Denouncing an “ever more horrific cruelty” perpetrated on Ukrainian soil, Pope Francis unfurled and kissed a flag of Bucha, during the general audience on April 6, 2022. The “innocent blood” of the hundreds of civilian corpses found there after the Russian army withdrew “cries out to heaven,” said the pope, who invited Ukrainian children to come and surround him on the podium in Paul VI Hall.
“The recent news about the war in Ukraine, rather than bringing relief and hope, instead attests to new atrocities, such as the massacre in Bucha,” the pontiff lamented after his catechesis. The head of the Catholic Church spoke out against this cruelty shown “against defenseless civilians, women and children”, whose blood “implores an end to this war, to silence the weapons, to stop sowing death and destruction”.
“Yesterday, this flag was brought to me,” said the Pope after a time of silent prayer with the crowd. The green-and-blue flag was greeted by the applause from the thousands in attendance. “This flag comes from the war, from this martyred city, Bucha,” said the pontiff, who a moment later kissed the cloth.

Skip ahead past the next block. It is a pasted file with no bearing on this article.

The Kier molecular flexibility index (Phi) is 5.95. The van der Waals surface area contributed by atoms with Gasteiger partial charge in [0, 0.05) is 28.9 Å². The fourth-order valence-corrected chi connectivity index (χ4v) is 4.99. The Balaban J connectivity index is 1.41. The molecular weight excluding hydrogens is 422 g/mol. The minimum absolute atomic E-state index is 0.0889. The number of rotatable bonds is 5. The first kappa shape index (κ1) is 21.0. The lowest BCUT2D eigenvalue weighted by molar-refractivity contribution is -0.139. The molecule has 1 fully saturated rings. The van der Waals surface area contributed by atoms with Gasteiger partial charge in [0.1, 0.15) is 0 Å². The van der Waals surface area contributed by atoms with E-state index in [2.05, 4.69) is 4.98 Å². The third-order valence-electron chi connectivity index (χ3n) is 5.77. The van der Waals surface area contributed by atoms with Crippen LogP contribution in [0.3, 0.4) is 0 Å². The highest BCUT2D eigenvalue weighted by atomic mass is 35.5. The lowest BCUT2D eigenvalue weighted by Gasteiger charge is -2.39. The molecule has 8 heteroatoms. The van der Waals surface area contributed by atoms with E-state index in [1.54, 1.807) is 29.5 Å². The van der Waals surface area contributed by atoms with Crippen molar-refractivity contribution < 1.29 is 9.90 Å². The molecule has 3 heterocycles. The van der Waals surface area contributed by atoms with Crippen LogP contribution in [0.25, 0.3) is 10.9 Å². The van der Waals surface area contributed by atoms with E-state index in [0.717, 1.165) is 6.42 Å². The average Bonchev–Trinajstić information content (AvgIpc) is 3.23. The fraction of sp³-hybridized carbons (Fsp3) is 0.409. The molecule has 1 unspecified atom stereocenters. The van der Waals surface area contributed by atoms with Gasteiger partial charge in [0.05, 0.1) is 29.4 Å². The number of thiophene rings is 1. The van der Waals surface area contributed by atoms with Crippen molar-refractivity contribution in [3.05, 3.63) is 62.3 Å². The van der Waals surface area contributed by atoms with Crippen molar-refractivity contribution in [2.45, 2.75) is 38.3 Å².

Turning to a group of refugees in the front row, Pope Francis brought seven Ukrainian children of all ages around him, to whom he distributed chocolate eggs. The children, accompanied by their mothers, held up a drawing depicting Italy’s welcome.
“These children had to flee and arrive to a foreign land, this is one of the fruits of war. Let’s not forget them and let’s not forget the Ukrainian people,” the Pope recommended, and saddened: “How hard it is to be uprooted from your land because of a war.
Reports of civilian bodies found in Bucha have spurred international outrage in recent days. A provisional assessment suggests that there could be as many as 300 dead in the wake of the Russian invasion. Pope Francis was informed of this development on the plane back from Malta on April 3, by a journalist. The pontiff thanked him for the news, which he had not yet heard.